I hear Cocteau Twins’ album Lullabies playing as I enter the room, wafting out from a record player upon a varnished wooden cabinet. Liz Fraser’s voice swoops through the air like a kite. A small sign invites me to change the record if I please. I take a look through the selection available: Sigur Ros’ Valtari, Sam Browne and Elsie Carlisle, more Cocteau Twins…all records with voices that seem soft and almost aquatic in movement and shape, empowering themselves through the gentle, gravity-defying power of vowel sounds.
Are these voices the basis for Emma Smith’s new language? 5Hz explores the possibilities posed by a new method of vocal communication, which prioritises “human connection over the communication of explicit information”. A new alphabet runs the full length of the wall to my left, with various letters carved into the pieces of wooden furniture arranged across the space. The shapes are ovular, vessel-like; allusions to listening and openness, rich in an absence that desires to be filled by the other parties in the conversation, with tails curling outward in invitation. Just like the voice of Liz Fraser, there is a swooping delicacy to how they rest upon the white of the wall, like loose hairs left to land in whatever shape they please: snakes, half-curls.
I take a seat in a semi-enclosed, hexagonal study space – the walls covered with carved letters of the alphabet, like some strange alien church – and put some headphones on to listen. The alphabet sounds just as pleasant as it looks. The emphasis is placed on vowels and open spaces rather than harsh percussive edges; there is a distinct absence of “k” and “t” sounds, or any letter associated with impact or the aggressive clack of teeth. “Beeee”, “Muuuu”, “Eeeee”. It’s inclusive, encouraging the listening parties to pick up on a particular stream of thought, like the end of a ribbon dangling in the wind, and continue the conversation fluidly.
I wander over to a computer experiment. Research is central to Smith’s project – Smith collaborated with a psychologist, neuroscientist and a musicologist in the development of the new language, utilising an array of experiments and workshops. I’m asked to select the sound I prefer from a possible two choices. Some are distorted as though yelled into a laptop microphone. Others sound like people humming into empty churches. Barking and harsh or moist and placid? After repeating the exercise a few times, I realise that my natural allure toward reverb and warmth makes me prefer those sounds captured in large acoustic spaces. Should I be listening more to the sounds themselves, or am I right to factor the acoustic characteristics that clothe them? Any noises that carry connotations of the inane or apathetic (“la la la la…”) I feel less affinity with. Sounds with an acrobatic, birdsong element to them seem to attract me more.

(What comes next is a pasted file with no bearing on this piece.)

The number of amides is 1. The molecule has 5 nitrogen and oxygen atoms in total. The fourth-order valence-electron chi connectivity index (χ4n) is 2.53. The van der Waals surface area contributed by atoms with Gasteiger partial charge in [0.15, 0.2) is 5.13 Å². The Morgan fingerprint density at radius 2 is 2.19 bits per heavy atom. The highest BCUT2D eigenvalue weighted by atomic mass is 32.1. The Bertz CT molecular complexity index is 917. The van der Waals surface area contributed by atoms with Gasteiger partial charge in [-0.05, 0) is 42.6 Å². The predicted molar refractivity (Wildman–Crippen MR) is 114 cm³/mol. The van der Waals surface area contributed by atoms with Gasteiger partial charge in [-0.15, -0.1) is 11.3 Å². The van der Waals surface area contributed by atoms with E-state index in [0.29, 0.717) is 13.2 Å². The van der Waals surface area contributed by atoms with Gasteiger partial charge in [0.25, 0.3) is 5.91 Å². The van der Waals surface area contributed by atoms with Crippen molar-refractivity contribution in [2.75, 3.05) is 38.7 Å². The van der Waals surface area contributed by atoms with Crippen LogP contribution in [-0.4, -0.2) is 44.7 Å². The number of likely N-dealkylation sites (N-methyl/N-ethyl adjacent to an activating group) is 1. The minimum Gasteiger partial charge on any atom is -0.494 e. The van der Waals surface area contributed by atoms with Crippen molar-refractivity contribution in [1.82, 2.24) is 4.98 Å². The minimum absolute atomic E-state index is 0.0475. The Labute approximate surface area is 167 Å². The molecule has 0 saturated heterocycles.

I take for granted my ability to query sound in this way, twirling it and clutching at it in my mind’s eye, questioning texture and tiny surface crevices. I venture upstairs to observe (and hear, in a way), the artwork of Christine Sun Kim, who has been deaf from birth. She toys with staves, quavers and musical symbols – which usually sit statically on a page, parallel and perfect – in a series of lively and animated sketches that elicit more than mere musical instruction. “Fort on fort – Like a fort of fortes” she writes, above a jelly-like grid of stacked letter “f”s. It’s whimsical and instant like sound itself, carrying a joke that flickers into life and then recedes again. Her stave lines ripple with hand-drawn imperfection while each quaver note is alive and imperfect, bearing a strong resemblance to how sound leaps, ungainly, into the material world – oblivious to how it may be received, knocking against objects as it goes.
“Too suspicious for score”, she writes, as a quaver creeps down from one stave to another, like someone trying to quietly descend a staircase after bedtime. Wait, no. She crosses out the word “suspicious”. “Too possessive for score” she corrects, as the quaver now appears to hug two staves all to itself. I see narratives and changes in direction. In the absence of being able to perceive sound as sound, she conveys the visual representation in a durational way; the fixed image is a timeline of her chicaning artistic thought and an evocation of sound as a personality, as a conscious entity, as a lively vibration that one inhales and bumps into – sound as everything but something heard, permeating all senses and embodying human characteristics.
I’m drawn to question the stave and notation as a visual representation for music. One sketch reads, “my voice has a personality and a pair of legs”, which sits within a giant pair of quavers that runs across three edges of the frame. It’s gangly and dynamic. Even when parted from the stave, I can hear how these notes would sound – glacial and staccato with a tang of wry humour, resounding into the white emptiness that exists between the two notes. Where musical notation often sits like parallel shelves, stiff and functional and unmoving, Sun Kim renders it as both a performance instruction and a live, synaesthesic wire between shape and listening expectation.